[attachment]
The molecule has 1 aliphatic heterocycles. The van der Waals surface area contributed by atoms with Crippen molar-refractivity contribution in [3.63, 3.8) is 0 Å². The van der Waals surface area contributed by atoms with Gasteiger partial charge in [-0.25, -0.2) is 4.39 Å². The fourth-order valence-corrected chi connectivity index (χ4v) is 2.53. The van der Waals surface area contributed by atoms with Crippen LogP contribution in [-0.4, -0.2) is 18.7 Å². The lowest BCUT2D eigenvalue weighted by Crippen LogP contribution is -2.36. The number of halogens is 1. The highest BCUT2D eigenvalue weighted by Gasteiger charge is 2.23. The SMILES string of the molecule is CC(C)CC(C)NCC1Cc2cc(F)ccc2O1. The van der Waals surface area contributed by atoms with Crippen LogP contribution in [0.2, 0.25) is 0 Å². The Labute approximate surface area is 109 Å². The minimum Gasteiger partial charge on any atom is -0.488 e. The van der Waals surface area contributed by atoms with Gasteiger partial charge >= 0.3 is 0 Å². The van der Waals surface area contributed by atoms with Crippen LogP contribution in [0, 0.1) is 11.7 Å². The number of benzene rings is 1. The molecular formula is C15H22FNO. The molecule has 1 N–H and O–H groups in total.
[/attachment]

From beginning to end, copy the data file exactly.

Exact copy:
The molecule has 1 aliphatic heterocycles. The van der Waals surface area contributed by atoms with Crippen molar-refractivity contribution in [3.63, 3.8) is 0 Å². The van der Waals surface area contributed by atoms with Gasteiger partial charge in [-0.25, -0.2) is 4.39 Å². The fourth-order valence-corrected chi connectivity index (χ4v) is 2.53. The van der Waals surface area contributed by atoms with Crippen LogP contribution in [-0.4, -0.2) is 18.7 Å². The lowest BCUT2D eigenvalue weighted by Crippen LogP contribution is -2.36. The number of halogens is 1. The highest BCUT2D eigenvalue weighted by Gasteiger charge is 2.23. The SMILES string of the molecule is CC(C)CC(C)NCC1Cc2cc(F)ccc2O1. The van der Waals surface area contributed by atoms with Crippen LogP contribution in [0.2, 0.25) is 0 Å². The Labute approximate surface area is 109 Å². The minimum Gasteiger partial charge on any atom is -0.488 e. The van der Waals surface area contributed by atoms with Gasteiger partial charge >= 0.3 is 0 Å². The van der Waals surface area contributed by atoms with Crippen LogP contribution in [0, 0.1) is 11.7 Å². The number of benzene rings is 1. The molecular formula is C15H22FNO. The molecule has 1 N–H and O–H groups in total.